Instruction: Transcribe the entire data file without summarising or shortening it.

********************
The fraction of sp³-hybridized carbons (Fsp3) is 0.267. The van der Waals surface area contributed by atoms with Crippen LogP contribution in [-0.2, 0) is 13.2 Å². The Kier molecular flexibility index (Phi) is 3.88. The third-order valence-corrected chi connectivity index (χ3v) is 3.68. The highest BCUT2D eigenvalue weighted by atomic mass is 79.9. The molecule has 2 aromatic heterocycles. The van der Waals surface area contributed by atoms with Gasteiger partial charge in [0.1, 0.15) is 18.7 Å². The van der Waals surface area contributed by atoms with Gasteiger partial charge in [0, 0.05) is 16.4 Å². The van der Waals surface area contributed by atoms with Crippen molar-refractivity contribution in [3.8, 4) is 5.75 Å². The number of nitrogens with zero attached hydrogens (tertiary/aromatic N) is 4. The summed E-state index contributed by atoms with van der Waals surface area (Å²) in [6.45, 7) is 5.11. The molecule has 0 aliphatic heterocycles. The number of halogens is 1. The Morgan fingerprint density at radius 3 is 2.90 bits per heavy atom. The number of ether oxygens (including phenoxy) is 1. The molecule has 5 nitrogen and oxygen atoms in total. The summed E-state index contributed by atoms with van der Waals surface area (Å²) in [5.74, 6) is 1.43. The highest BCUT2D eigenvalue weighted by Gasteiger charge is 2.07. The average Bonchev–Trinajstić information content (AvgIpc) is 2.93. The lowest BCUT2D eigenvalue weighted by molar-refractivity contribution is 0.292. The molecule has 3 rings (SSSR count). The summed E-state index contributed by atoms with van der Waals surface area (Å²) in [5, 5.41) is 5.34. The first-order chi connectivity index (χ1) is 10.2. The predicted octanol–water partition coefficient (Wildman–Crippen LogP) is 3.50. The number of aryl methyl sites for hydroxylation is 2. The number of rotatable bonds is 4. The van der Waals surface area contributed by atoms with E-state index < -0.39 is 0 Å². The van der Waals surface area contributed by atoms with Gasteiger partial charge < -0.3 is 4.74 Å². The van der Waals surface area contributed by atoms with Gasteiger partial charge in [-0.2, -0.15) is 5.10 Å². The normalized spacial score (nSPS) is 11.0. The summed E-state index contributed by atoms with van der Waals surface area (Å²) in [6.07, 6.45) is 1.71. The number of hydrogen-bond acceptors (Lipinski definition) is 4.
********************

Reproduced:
The fraction of sp³-hybridized carbons (Fsp3) is 0.267. The van der Waals surface area contributed by atoms with Crippen LogP contribution in [-0.2, 0) is 13.2 Å². The Kier molecular flexibility index (Phi) is 3.88. The third-order valence-corrected chi connectivity index (χ3v) is 3.68. The highest BCUT2D eigenvalue weighted by atomic mass is 79.9. The molecule has 2 aromatic heterocycles. The van der Waals surface area contributed by atoms with Gasteiger partial charge in [0.1, 0.15) is 18.7 Å². The van der Waals surface area contributed by atoms with Gasteiger partial charge in [0, 0.05) is 16.4 Å². The van der Waals surface area contributed by atoms with Crippen molar-refractivity contribution in [3.8, 4) is 5.75 Å². The number of nitrogens with zero attached hydrogens (tertiary/aromatic N) is 4. The summed E-state index contributed by atoms with van der Waals surface area (Å²) in [6.45, 7) is 5.11. The molecule has 0 aliphatic heterocycles. The number of halogens is 1. The Morgan fingerprint density at radius 3 is 2.90 bits per heavy atom. The number of ether oxygens (including phenoxy) is 1. The molecule has 5 nitrogen and oxygen atoms in total. The summed E-state index contributed by atoms with van der Waals surface area (Å²) in [5.74, 6) is 1.43. The highest BCUT2D eigenvalue weighted by Gasteiger charge is 2.07. The average Bonchev–Trinajstić information content (AvgIpc) is 2.93. The lowest BCUT2D eigenvalue weighted by molar-refractivity contribution is 0.292. The molecule has 3 rings (SSSR count). The summed E-state index contributed by atoms with van der Waals surface area (Å²) in [5, 5.41) is 5.34. The first-order chi connectivity index (χ1) is 10.2. The predicted octanol–water partition coefficient (Wildman–Crippen LogP) is 3.50. The number of aryl methyl sites for hydroxylation is 2. The number of rotatable bonds is 4. The van der Waals surface area contributed by atoms with E-state index < -0.39 is 0 Å². The van der Waals surface area contributed by atoms with Gasteiger partial charge < -0.3 is 4.74 Å². The van der Waals surface area contributed by atoms with Gasteiger partial charge in [-0.2, -0.15) is 5.10 Å². The normalized spacial score (nSPS) is 11.0. The summed E-state index contributed by atoms with van der Waals surface area (Å²) in [6.07, 6.45) is 1.71. The number of hydrogen-bond acceptors (Lipinski definition) is 4.